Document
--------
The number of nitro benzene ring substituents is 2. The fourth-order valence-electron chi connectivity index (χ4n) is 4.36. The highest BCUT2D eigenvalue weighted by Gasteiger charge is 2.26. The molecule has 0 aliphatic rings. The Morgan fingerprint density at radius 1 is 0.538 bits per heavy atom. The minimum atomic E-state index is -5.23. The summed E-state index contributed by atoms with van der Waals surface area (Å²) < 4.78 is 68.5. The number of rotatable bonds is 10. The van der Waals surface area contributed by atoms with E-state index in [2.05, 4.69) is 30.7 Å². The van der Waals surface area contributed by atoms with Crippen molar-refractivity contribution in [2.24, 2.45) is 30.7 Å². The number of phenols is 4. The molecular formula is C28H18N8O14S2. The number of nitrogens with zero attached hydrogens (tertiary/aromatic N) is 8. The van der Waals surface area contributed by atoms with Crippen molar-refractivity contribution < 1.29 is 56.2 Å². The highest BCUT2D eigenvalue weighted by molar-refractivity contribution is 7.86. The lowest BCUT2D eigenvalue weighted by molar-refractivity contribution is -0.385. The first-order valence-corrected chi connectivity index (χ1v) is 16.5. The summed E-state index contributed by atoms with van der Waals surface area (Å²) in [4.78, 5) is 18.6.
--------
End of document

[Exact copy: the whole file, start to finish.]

The number of nitro benzene ring substituents is 2. The fourth-order valence-electron chi connectivity index (χ4n) is 4.36. The highest BCUT2D eigenvalue weighted by Gasteiger charge is 2.26. The molecule has 0 aliphatic rings. The Morgan fingerprint density at radius 1 is 0.538 bits per heavy atom. The minimum atomic E-state index is -5.23. The summed E-state index contributed by atoms with van der Waals surface area (Å²) < 4.78 is 68.5. The number of rotatable bonds is 10. The van der Waals surface area contributed by atoms with E-state index in [2.05, 4.69) is 30.7 Å². The van der Waals surface area contributed by atoms with Crippen molar-refractivity contribution in [2.24, 2.45) is 30.7 Å². The number of phenols is 4. The molecular formula is C28H18N8O14S2. The number of nitrogens with zero attached hydrogens (tertiary/aromatic N) is 8. The van der Waals surface area contributed by atoms with Crippen molar-refractivity contribution < 1.29 is 56.2 Å². The highest BCUT2D eigenvalue weighted by molar-refractivity contribution is 7.86. The lowest BCUT2D eigenvalue weighted by molar-refractivity contribution is -0.385. The first-order valence-corrected chi connectivity index (χ1v) is 16.5. The summed E-state index contributed by atoms with van der Waals surface area (Å²) in [4.78, 5) is 18.6.